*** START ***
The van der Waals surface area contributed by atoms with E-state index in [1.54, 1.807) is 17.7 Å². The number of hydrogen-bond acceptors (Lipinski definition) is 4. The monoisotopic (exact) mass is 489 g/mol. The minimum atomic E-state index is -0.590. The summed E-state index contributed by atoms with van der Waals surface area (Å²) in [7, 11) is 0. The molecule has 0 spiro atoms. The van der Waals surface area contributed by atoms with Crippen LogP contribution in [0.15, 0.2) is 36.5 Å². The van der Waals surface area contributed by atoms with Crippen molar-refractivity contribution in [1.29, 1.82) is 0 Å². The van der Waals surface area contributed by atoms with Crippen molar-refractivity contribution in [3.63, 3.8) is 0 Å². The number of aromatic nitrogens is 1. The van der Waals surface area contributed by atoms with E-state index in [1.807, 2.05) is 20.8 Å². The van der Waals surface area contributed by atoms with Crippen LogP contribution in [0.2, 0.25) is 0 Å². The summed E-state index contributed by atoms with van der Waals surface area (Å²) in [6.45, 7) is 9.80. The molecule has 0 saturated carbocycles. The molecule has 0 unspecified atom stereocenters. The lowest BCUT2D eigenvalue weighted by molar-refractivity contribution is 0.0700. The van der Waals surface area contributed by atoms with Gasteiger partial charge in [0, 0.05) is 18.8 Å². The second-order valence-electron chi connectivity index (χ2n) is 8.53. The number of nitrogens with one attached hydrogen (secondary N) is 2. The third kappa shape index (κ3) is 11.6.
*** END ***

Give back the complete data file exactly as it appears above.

The van der Waals surface area contributed by atoms with E-state index in [1.54, 1.807) is 17.7 Å². The number of hydrogen-bond acceptors (Lipinski definition) is 4. The monoisotopic (exact) mass is 489 g/mol. The minimum atomic E-state index is -0.590. The summed E-state index contributed by atoms with van der Waals surface area (Å²) in [7, 11) is 0. The molecule has 0 spiro atoms. The van der Waals surface area contributed by atoms with Crippen LogP contribution in [0.15, 0.2) is 36.5 Å². The van der Waals surface area contributed by atoms with Crippen molar-refractivity contribution in [1.29, 1.82) is 0 Å². The van der Waals surface area contributed by atoms with Crippen molar-refractivity contribution in [3.63, 3.8) is 0 Å². The number of aromatic nitrogens is 1. The van der Waals surface area contributed by atoms with E-state index in [1.807, 2.05) is 20.8 Å². The van der Waals surface area contributed by atoms with Crippen LogP contribution in [0.2, 0.25) is 0 Å². The summed E-state index contributed by atoms with van der Waals surface area (Å²) in [6.45, 7) is 9.80. The molecule has 0 saturated carbocycles. The molecule has 0 unspecified atom stereocenters. The lowest BCUT2D eigenvalue weighted by molar-refractivity contribution is 0.0700. The van der Waals surface area contributed by atoms with Gasteiger partial charge in [0, 0.05) is 18.8 Å². The second-order valence-electron chi connectivity index (χ2n) is 8.53. The number of nitrogens with one attached hydrogen (secondary N) is 2. The third kappa shape index (κ3) is 11.6.